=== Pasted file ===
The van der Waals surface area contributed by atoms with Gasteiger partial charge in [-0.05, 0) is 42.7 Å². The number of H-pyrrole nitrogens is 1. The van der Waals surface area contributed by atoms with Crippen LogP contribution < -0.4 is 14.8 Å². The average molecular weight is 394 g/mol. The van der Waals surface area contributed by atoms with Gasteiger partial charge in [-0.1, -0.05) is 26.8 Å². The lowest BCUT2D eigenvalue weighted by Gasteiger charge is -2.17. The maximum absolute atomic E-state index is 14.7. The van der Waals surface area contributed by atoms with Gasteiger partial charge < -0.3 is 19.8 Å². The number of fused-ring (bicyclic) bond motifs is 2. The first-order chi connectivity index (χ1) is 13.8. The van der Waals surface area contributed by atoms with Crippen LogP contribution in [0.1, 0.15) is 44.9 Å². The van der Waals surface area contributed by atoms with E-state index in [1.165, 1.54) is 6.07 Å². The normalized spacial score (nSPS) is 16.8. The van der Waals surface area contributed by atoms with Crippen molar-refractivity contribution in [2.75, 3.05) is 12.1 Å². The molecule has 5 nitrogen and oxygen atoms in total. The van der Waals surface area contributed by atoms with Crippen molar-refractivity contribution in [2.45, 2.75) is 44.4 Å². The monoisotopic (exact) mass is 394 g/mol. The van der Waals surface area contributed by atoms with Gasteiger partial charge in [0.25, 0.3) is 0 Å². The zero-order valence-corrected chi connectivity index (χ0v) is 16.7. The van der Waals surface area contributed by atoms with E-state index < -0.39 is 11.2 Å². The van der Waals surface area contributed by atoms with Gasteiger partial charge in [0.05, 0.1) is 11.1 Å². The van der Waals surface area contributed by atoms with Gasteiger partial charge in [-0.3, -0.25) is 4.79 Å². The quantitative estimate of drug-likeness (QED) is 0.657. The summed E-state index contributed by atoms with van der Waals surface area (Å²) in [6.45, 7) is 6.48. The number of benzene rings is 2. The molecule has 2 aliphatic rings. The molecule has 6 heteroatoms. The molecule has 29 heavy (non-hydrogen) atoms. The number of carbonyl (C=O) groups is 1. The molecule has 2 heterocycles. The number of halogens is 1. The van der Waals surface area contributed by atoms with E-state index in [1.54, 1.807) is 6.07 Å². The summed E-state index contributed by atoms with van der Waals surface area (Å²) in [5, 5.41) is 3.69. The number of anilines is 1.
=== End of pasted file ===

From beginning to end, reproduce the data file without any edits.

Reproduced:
The van der Waals surface area contributed by atoms with Gasteiger partial charge in [-0.05, 0) is 42.7 Å². The number of H-pyrrole nitrogens is 1. The van der Waals surface area contributed by atoms with Crippen LogP contribution < -0.4 is 14.8 Å². The average molecular weight is 394 g/mol. The van der Waals surface area contributed by atoms with Gasteiger partial charge in [-0.1, -0.05) is 26.8 Å². The lowest BCUT2D eigenvalue weighted by Gasteiger charge is -2.17. The maximum absolute atomic E-state index is 14.7. The van der Waals surface area contributed by atoms with Gasteiger partial charge < -0.3 is 19.8 Å². The number of fused-ring (bicyclic) bond motifs is 2. The first-order chi connectivity index (χ1) is 13.8. The van der Waals surface area contributed by atoms with Crippen LogP contribution in [0.1, 0.15) is 44.9 Å². The van der Waals surface area contributed by atoms with E-state index in [1.165, 1.54) is 6.07 Å². The normalized spacial score (nSPS) is 16.8. The van der Waals surface area contributed by atoms with Crippen molar-refractivity contribution in [2.75, 3.05) is 12.1 Å². The molecule has 5 nitrogen and oxygen atoms in total. The van der Waals surface area contributed by atoms with Crippen molar-refractivity contribution in [2.45, 2.75) is 44.4 Å². The monoisotopic (exact) mass is 394 g/mol. The van der Waals surface area contributed by atoms with Gasteiger partial charge in [0.25, 0.3) is 0 Å². The zero-order valence-corrected chi connectivity index (χ0v) is 16.7. The van der Waals surface area contributed by atoms with E-state index < -0.39 is 11.2 Å². The van der Waals surface area contributed by atoms with Gasteiger partial charge in [0.05, 0.1) is 11.1 Å². The van der Waals surface area contributed by atoms with Gasteiger partial charge in [-0.3, -0.25) is 4.79 Å². The quantitative estimate of drug-likeness (QED) is 0.657. The summed E-state index contributed by atoms with van der Waals surface area (Å²) in [6.45, 7) is 6.48. The number of benzene rings is 2. The molecule has 2 aliphatic rings. The molecule has 6 heteroatoms. The molecule has 29 heavy (non-hydrogen) atoms. The number of carbonyl (C=O) groups is 1. The molecule has 2 heterocycles. The number of halogens is 1. The van der Waals surface area contributed by atoms with E-state index in [1.54, 1.807) is 6.07 Å². The summed E-state index contributed by atoms with van der Waals surface area (Å²) in [5, 5.41) is 3.69. The number of anilines is 1.